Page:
Ancient China Simplified
by Edward Harper Parker
Public Domain Books
Chapter XVI - Land and People
What sort of folk were the masses of China, upon whom the ruling classes depended, then as now, for their support? In the year 594 B.C. the model state of Lu for the first time imposed a tax of ten per cent, upon each Chinese “acre” of land, being about one-sixth of an English acre: as the tax was one-tenth, it matters not what size the acre was. Each cultivator under the old system had an allotment of 100 such acres for himself, his parents, his wife, and his children; and in the centre of this allotment were 10 acres of “public land,” the produce of which, being the result of his labour, went to the State; there was no further taxation. A “mile,” being about one-third of an English mile, and, therefore, in square measure one-ninth of an English square mile, consisted of 300 fathoms (taking the fathom roughly), and its superficies contained 900 “acres” of which 80 were public under the above arrangement, 820 remaining for the eight families owning this “well-field"–so called because the ideograph for a “well" represents nine squares: a four-sided square in the centre, four three-sided squares impinging on it; and four two-sided squares at the corners; i.e. 100 “acres” each, plus 2-1/2 “acres” each for “homestead and onions"; or 20 of these last in all. Nine cultivators in one “well,” multiplied by four, formed a township, and four townships formed a “cuirass” of 144 armed warriors; but this was under a modified system introduced four years later (590). It will be observed that the arithmetic seems confused, if not faulty; but that does not seriously affect the genuineness of the picture, and may be ignored as mere detail.
The ancient classification of people was into four groups. The scholar people employed themselves in studying tao and the sciences, from which we plainly see that the doctrine of tao, or “the way,” existed long before Lao-tsz, in Confucius’ time, superadded a mystic cosmogony upon it, and made of it a socialist or radical instead of an imperialist or conservative doctrine. The second class were the trading people, who dealt in “produce from the four quarters"; there is evidence that this meant chiefly cattle, grain, silk, horses, leather, and gems. The third class were the cultivators, and in those days tea and cotton, amongst other important products of to-day, were totally unknown. The fourth class consisted of handicraftsmen, who naturally made all things they could sell, or knew how to make.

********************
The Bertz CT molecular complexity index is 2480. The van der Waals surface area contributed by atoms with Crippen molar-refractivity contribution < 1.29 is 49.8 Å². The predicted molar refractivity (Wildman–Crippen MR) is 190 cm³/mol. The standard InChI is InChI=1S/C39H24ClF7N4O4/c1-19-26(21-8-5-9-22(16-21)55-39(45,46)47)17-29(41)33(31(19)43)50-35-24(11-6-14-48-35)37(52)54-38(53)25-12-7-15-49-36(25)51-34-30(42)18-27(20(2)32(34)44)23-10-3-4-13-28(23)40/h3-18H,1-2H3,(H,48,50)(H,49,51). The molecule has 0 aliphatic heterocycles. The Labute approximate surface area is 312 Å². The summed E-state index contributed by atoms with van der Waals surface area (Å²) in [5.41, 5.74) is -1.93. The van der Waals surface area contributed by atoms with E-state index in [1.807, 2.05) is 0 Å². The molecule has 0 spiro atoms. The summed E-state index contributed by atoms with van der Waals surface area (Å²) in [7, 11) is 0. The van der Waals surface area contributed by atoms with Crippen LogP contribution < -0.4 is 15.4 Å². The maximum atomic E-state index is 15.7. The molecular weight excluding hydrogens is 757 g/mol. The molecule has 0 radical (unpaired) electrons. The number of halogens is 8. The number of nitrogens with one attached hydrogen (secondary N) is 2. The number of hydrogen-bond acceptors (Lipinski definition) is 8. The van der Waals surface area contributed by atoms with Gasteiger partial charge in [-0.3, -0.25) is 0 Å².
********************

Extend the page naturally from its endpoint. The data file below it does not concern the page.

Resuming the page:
Another classification of men is the following, which was given to the King of Ts’u by a sage adviser, presumably an importation from orthodox China. He divided people into ten classes, each inferior class owing obedience to its superior, and the highest of all owing obedience only to the gods or spirits. First, the Emperor; secondly, the “inner” dukes, or grandees of estates within the imperial domain: these grandees were dukes proper, not dukes by posthumous courtesy like the vassal princes after decease, and the Emperor used to send them on service, when required, to the vassal states; they were, in fact, like the “princes of the Church” or cardinals, who surround the Pope. Thirdly, “the marquesses,” that is the semi-independent vassal states, no matter whether duke, marquess, earl, viscount, or baron; this term seems also to include the reigning lords of very small states which did not possess even the rank of baron, and which were usually attached to a larger state as clients, under protectorate; in fact, the recognized stereotyped way of saying “the vassal rulers” was “the marquesses.” Then came what we should call the “middle classes," or bourgeoisie, followed by the artisans and cultivators: it will be noticed that the artisans are here given rank over the cultivators, which is not in accord with either very ancient or very modern practice; this, indeed, places cultivators before both traders and artisans. Lastly came the police, the carriers of burdens, the eunuchs, and the slaves. By “police” are meant the runners attached to public offices, whose work too often involves “squeezing” and terrorizing, torturing, flogging, etc. To the present day police, barbers, and slaves require three generations of purifying, or living down, before their descendants can enter for the public examinations; or, to use the official expression, their “three generations” must be “clear"; at least so it was until the old Confucian examination system was abolished as a test for official capacity a few years ago. Of eunuchs we shall have more to say shortly; but very little indeed is heard of private slaves, who probably then, as now, were indistinguishable from the ordinary people, and were treated kindly. The callous Greek and still more brutal Roman system, not to mention the infinitely more cowardly and shocking African slavery abuses of eighteenth- century Europe and nineteenth-century America, have never been known in China: no such thing as a slave revolt has ever been heard of there.